| North Star - Hoosier-daddy Pass
Why hello there, my name is King Vomit XIII . This report will be short & sweet, a good overview of the snow conditions during this warm spell Colorado is facing. This past weekend was pretty straightforward, Saturday was spent with a few hours of daylight to do a quick little scurry up Twin Sisters Peaks near Estes Park. Fun, short, sweet, virtually dry above treeline, and oh yeah, windier than barf. But Sunday was where a new adventure began.
Longs Peak from Twin Sisters Pks.
I met up w/ Tyler (tdawg012) for a early riser to get to Hoosier Pass. When we got there just after sunrise, we sat in the warmth of the car as the wind was blowing hard on the trees, signaling for what was anticipated to be a miserable hike. An impromptu decision made us venture up the ridge up to the far west summit of North Star Mountain which straddles between the Decalibron & Quandary on the Continental Divide. It was either that or Silverheels, which would've also been new for us, but with the wind blowing from the northwest, we figured it'd be more pleasant having it behind our backs on descent.
From the pass, a plowing up the sledding hill led to the wind-blown ridgeline that we would follow for a few miles to the east summit of North Star. It was pretty straightforward, a rather long tedious chore before taking the approach on a small faint trail that skirted just below the east summit to the south. Staying along the top of the ridge cleared one from that gated area on the road that marked private property. The road from the map led a short distance to the Magnolia Mine, which according to the topo map had an aerial cable connecting to the Magnolia Mill just above Montgomery Reservoir. That mill, long abandoned now, was visible amidst the trees if you looked carefully in the valley.
Bross & Lincoln, our long approach to the east summit, & Quandary at far right.
This initial part of the climb was the coldest and worst. The windchill was around -10, and my camera battery were having a difficult time starting up, which meant I had to heat them up in my pocket for much of the ascent to keep them active. I had rechargables, which are far more durable in cold weather than regular alkaline, but I guess even they can't survive past a certain cold temp. And while the batteries didn't cooperate, I also didn't have any face protection, so the cold wind burned at times, and we surely thought the worst was yet to come at the ridgeline.
As we approached the first summit, we took a side trail that skirted below it, meeting up with the ridge and our first view of the final way to the westernmost true summit. A commanding view of Quandary and Lincoln on opposite sides, the wind-blasted cornice-forming ridgeline made the ascent straightforward and easy. The middle summit was next, where the wind was still howling consistently, though we stayed below the true top of the ridge to avoid the miserable cold. After a few poses at the middle summit, our attention focused back at the final ridge to the true top.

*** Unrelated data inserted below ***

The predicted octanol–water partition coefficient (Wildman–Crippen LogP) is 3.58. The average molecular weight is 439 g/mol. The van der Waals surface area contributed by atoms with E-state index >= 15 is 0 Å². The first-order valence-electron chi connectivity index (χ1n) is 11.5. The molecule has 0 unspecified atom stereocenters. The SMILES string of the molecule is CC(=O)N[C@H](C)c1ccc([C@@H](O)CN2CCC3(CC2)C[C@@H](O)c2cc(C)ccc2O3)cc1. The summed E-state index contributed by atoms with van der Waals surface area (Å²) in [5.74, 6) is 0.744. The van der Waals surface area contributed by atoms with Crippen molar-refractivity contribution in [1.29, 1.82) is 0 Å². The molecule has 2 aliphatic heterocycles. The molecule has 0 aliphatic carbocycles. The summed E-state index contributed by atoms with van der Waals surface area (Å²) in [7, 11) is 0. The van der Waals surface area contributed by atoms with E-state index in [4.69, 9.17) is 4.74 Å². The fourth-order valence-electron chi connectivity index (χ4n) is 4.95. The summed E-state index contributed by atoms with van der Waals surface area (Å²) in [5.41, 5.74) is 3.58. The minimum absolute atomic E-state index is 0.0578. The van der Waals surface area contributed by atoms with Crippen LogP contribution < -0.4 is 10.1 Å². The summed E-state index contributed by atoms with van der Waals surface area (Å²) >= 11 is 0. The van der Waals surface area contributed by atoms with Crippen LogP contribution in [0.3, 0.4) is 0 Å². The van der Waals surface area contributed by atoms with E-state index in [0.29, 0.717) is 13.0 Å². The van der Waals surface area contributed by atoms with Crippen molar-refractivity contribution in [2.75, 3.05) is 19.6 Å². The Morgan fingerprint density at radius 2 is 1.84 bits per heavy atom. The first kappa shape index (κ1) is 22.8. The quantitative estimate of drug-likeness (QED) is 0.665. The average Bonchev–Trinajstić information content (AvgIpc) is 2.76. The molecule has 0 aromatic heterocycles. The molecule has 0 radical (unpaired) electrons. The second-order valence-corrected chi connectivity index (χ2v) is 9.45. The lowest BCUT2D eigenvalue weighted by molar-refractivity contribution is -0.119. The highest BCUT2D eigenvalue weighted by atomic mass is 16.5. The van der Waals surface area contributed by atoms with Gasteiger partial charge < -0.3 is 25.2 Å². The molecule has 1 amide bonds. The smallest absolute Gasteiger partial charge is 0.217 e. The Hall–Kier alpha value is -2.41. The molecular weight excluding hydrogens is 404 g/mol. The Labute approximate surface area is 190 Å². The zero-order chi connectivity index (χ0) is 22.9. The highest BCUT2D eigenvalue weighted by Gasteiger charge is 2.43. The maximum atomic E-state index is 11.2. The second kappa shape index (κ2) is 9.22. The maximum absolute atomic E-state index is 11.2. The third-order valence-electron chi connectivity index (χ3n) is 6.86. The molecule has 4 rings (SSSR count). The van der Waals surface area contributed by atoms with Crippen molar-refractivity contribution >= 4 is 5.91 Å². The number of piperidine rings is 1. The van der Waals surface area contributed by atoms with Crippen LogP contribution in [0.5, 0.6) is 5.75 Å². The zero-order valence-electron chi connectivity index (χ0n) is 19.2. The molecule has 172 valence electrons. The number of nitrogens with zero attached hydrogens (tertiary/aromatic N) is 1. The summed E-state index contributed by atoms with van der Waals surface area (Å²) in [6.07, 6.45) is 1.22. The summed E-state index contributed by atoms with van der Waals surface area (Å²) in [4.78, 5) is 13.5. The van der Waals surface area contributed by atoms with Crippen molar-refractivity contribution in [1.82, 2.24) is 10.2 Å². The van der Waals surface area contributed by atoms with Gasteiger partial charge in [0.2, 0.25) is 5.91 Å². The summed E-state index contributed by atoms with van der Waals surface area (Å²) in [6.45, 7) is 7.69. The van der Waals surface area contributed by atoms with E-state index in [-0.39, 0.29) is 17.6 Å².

Past the first summit (eastern), approaching the second false one.
Holding the earth up atop the second summit. Wish I was that strong.
Straightforward it was, ridge hopping, mopping, lopping, xopping, yopping, zopping, & chopping as we plocketed to the true summit of North Star. And while Tyler made it to the top far before I did, right at the last 500 feet, the wind suddenly quit blowing and the sun blasted through the weak ozone, giving the warmest grandest feeling ever. Being in the teens with a hard hitting sun was perfect for winter ascents. I was actually warming up as I approached the summit, and that true summit was surely the best part of the ride up.
Atop I made it, a cairn far smaller in size than the one on the east summit. No wind, except for an occasional gust or two, we marveled at the views and epic standpoints we could create. The winter views are far more rewarding and crisp. I generally stay about twice as long on a summit than in the summer, when its pleasant. We thought we were in for windy miserable conditions, but were shocked by how pleasantly calm the true summit was, we took in everything we could see, snapping photos, putting the camera away, then finding ourselves pulling it back out again because we missed something else or a new perspective made a scene photo-worthy. Gauging from the summit register, there was a handful of entries, but it is one peak you could almost guarantee to see no one, at least in the wintertime. Didn't check the summer entries. On Quandary however, I spotted a number of people huddled near the top, and a 48X zoom photo revealed two hardy souls atop Democrat.